Boris Johnson accused Sir Keir Starmer of being a total abstainer: “last night neither he nor his troops could be bothered to vote.”

Sir Keir retorted that when he abstains he comes to the House to explain:

“When the Prime Minister abstains he runs away to Afghanistan and gives the taxpayer a £20,000 bill.”

A hit, a palpable hit, for everyone in the Chamber remembered how, as Foreign Secretary, he avoided an awkward vote on Heathrow by flying to Kabul.

Johnson had been held up to public ridicule as a a coward, a man who, when things got too hot for him in London, sought refuge in the Hindu Kush.

He had to strike back, for like the two sides in a Sicilian blood feud, the Tory and Labour families expect, as a matter of honour, that their leaders will at once expunge any aspersion on their courage.

The Prime Minister rose to his feet and said he would take Sir Keir more seriously “if he could actually be bothered to vote”. That jibe bounced harmlessly off the Leader of the Opposition: the House had heard it already.

Johnson stood on the brink of humiliation, about to lose a knife fight to a North London lawyer. A sudden glint of steel as the Prime Minister went for Sir Keir’s throat with a pre-sharpened witticism:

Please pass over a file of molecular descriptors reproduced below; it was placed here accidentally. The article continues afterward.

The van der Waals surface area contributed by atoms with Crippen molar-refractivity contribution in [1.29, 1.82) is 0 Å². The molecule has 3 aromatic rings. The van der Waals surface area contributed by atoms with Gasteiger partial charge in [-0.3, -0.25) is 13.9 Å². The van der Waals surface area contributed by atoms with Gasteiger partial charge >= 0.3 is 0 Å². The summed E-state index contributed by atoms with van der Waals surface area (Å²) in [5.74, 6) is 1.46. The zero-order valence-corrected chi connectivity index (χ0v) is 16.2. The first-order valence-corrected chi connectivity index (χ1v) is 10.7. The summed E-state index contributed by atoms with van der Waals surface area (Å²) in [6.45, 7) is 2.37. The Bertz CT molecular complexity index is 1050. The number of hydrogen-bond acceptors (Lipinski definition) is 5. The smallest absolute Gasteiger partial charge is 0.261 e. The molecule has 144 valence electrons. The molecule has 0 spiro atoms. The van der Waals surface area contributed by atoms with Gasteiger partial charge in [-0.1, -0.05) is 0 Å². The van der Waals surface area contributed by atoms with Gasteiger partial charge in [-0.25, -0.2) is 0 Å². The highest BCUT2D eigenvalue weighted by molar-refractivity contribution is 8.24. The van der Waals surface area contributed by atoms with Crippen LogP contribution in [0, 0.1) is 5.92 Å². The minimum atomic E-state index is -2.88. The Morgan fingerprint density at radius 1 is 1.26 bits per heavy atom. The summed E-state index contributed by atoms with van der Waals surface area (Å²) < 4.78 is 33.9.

“Captain Hindsight is rising rapidly up the ranks and has become General Indecision.”

A low-tech weapon, some will say, which has no place in modern warfare, but there’s less to go wrong with an old-fashioned, pre-electronic, thoroughly wooden club, and traditionalists loved it. Just when Johnson seemed down and out, he had saved the day by recycling an old joke.

The rest of PMQs was less exciting. There are, alas, some serious-minded people who wish the whole thing could be unexciting.

But in that case, nobody would watch it. We need the thrill of a knife fight in which either man could end up with his reputation cut to pieces.

We need winners and losers, and both men were in danger of losing this bout, though in the end neither of them did. On to next week.